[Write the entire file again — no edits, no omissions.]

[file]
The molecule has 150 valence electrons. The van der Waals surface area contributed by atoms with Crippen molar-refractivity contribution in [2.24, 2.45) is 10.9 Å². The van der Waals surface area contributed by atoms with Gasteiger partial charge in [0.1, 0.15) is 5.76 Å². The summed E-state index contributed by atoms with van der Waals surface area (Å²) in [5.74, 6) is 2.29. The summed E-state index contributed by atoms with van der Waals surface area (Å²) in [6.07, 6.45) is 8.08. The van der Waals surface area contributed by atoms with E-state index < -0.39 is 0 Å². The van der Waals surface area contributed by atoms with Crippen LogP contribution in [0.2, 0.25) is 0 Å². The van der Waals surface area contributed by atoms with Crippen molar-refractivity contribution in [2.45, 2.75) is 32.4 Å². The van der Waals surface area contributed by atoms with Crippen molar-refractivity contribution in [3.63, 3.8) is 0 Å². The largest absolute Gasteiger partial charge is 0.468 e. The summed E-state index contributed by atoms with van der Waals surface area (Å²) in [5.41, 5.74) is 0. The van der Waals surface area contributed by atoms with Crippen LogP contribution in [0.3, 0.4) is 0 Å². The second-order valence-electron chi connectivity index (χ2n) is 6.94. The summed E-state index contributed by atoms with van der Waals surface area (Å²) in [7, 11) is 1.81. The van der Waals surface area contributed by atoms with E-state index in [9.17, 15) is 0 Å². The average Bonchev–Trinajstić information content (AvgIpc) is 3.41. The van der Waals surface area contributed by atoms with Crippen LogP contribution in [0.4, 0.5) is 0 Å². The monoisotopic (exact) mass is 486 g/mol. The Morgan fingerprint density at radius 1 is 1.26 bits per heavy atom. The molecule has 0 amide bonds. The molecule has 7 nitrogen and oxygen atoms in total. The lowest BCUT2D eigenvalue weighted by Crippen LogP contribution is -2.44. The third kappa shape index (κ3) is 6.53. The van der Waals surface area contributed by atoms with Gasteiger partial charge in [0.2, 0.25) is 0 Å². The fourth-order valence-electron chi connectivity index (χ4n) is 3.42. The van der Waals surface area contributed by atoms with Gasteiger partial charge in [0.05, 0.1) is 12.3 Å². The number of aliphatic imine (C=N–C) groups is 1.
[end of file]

The molecule has 150 valence electrons. The van der Waals surface area contributed by atoms with Crippen molar-refractivity contribution in [2.24, 2.45) is 10.9 Å². The van der Waals surface area contributed by atoms with Gasteiger partial charge in [0.1, 0.15) is 5.76 Å². The summed E-state index contributed by atoms with van der Waals surface area (Å²) in [5.74, 6) is 2.29. The summed E-state index contributed by atoms with van der Waals surface area (Å²) in [6.07, 6.45) is 8.08. The van der Waals surface area contributed by atoms with E-state index < -0.39 is 0 Å². The van der Waals surface area contributed by atoms with Crippen LogP contribution in [0.2, 0.25) is 0 Å². The van der Waals surface area contributed by atoms with Crippen molar-refractivity contribution in [2.45, 2.75) is 32.4 Å². The van der Waals surface area contributed by atoms with Crippen molar-refractivity contribution in [3.63, 3.8) is 0 Å². The largest absolute Gasteiger partial charge is 0.468 e. The summed E-state index contributed by atoms with van der Waals surface area (Å²) in [5.41, 5.74) is 0. The van der Waals surface area contributed by atoms with Crippen LogP contribution in [0.3, 0.4) is 0 Å². The second-order valence-electron chi connectivity index (χ2n) is 6.94. The summed E-state index contributed by atoms with van der Waals surface area (Å²) in [7, 11) is 1.81. The van der Waals surface area contributed by atoms with E-state index in [9.17, 15) is 0 Å². The average Bonchev–Trinajstić information content (AvgIpc) is 3.41. The van der Waals surface area contributed by atoms with Crippen LogP contribution in [0.4, 0.5) is 0 Å². The monoisotopic (exact) mass is 486 g/mol. The Morgan fingerprint density at radius 1 is 1.26 bits per heavy atom. The molecule has 0 amide bonds. The molecule has 7 nitrogen and oxygen atoms in total. The lowest BCUT2D eigenvalue weighted by Crippen LogP contribution is -2.44. The third kappa shape index (κ3) is 6.53. The van der Waals surface area contributed by atoms with Gasteiger partial charge in [0.2, 0.25) is 0 Å². The fourth-order valence-electron chi connectivity index (χ4n) is 3.42. The van der Waals surface area contributed by atoms with Gasteiger partial charge in [0.05, 0.1) is 12.3 Å². The number of aliphatic imine (C=N–C) groups is 1.